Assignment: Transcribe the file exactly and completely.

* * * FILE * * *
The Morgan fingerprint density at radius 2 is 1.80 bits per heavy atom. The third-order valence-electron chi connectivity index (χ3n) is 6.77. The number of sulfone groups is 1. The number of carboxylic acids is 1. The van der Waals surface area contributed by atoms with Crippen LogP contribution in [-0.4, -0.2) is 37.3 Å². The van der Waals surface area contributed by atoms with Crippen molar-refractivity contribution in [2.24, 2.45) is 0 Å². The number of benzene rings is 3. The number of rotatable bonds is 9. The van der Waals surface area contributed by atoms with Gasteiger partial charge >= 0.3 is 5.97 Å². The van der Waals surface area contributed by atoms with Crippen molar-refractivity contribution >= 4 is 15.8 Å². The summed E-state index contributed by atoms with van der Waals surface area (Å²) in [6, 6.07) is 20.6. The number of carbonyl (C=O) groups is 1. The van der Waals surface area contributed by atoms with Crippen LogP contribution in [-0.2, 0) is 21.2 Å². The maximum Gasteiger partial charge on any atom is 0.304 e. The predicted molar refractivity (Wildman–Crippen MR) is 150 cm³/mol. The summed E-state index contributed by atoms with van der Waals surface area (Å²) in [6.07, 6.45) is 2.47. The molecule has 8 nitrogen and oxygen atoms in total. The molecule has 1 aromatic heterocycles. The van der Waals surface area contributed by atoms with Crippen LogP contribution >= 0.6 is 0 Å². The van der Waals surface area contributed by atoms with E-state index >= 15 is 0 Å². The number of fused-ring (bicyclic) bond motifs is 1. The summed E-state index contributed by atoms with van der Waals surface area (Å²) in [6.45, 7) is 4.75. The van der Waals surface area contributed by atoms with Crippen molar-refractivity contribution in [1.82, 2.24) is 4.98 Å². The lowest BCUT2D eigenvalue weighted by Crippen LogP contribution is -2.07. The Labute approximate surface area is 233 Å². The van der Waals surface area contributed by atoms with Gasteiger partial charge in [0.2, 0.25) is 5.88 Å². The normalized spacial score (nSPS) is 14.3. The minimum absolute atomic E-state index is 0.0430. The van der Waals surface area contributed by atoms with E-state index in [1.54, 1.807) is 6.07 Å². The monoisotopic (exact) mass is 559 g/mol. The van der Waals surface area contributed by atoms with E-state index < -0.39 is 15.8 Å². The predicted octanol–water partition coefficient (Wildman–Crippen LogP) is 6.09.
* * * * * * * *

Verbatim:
The Morgan fingerprint density at radius 2 is 1.80 bits per heavy atom. The third-order valence-electron chi connectivity index (χ3n) is 6.77. The number of sulfone groups is 1. The number of carboxylic acids is 1. The van der Waals surface area contributed by atoms with Crippen LogP contribution in [-0.4, -0.2) is 37.3 Å². The van der Waals surface area contributed by atoms with Crippen molar-refractivity contribution in [2.24, 2.45) is 0 Å². The number of benzene rings is 3. The number of rotatable bonds is 9. The van der Waals surface area contributed by atoms with Gasteiger partial charge >= 0.3 is 5.97 Å². The van der Waals surface area contributed by atoms with Crippen molar-refractivity contribution >= 4 is 15.8 Å². The summed E-state index contributed by atoms with van der Waals surface area (Å²) in [6, 6.07) is 20.6. The number of carbonyl (C=O) groups is 1. The van der Waals surface area contributed by atoms with Crippen LogP contribution in [-0.2, 0) is 21.2 Å². The maximum Gasteiger partial charge on any atom is 0.304 e. The predicted molar refractivity (Wildman–Crippen MR) is 150 cm³/mol. The summed E-state index contributed by atoms with van der Waals surface area (Å²) in [6.07, 6.45) is 2.47. The molecule has 8 nitrogen and oxygen atoms in total. The molecule has 1 aromatic heterocycles. The van der Waals surface area contributed by atoms with Crippen LogP contribution >= 0.6 is 0 Å². The van der Waals surface area contributed by atoms with E-state index >= 15 is 0 Å². The number of fused-ring (bicyclic) bond motifs is 1. The summed E-state index contributed by atoms with van der Waals surface area (Å²) in [6.45, 7) is 4.75. The van der Waals surface area contributed by atoms with Crippen molar-refractivity contribution in [1.82, 2.24) is 4.98 Å². The lowest BCUT2D eigenvalue weighted by Crippen LogP contribution is -2.07. The Labute approximate surface area is 233 Å². The van der Waals surface area contributed by atoms with Gasteiger partial charge in [0.2, 0.25) is 5.88 Å². The normalized spacial score (nSPS) is 14.3. The minimum absolute atomic E-state index is 0.0430. The van der Waals surface area contributed by atoms with E-state index in [1.54, 1.807) is 6.07 Å². The monoisotopic (exact) mass is 559 g/mol. The van der Waals surface area contributed by atoms with E-state index < -0.39 is 15.8 Å². The predicted octanol–water partition coefficient (Wildman–Crippen LogP) is 6.09.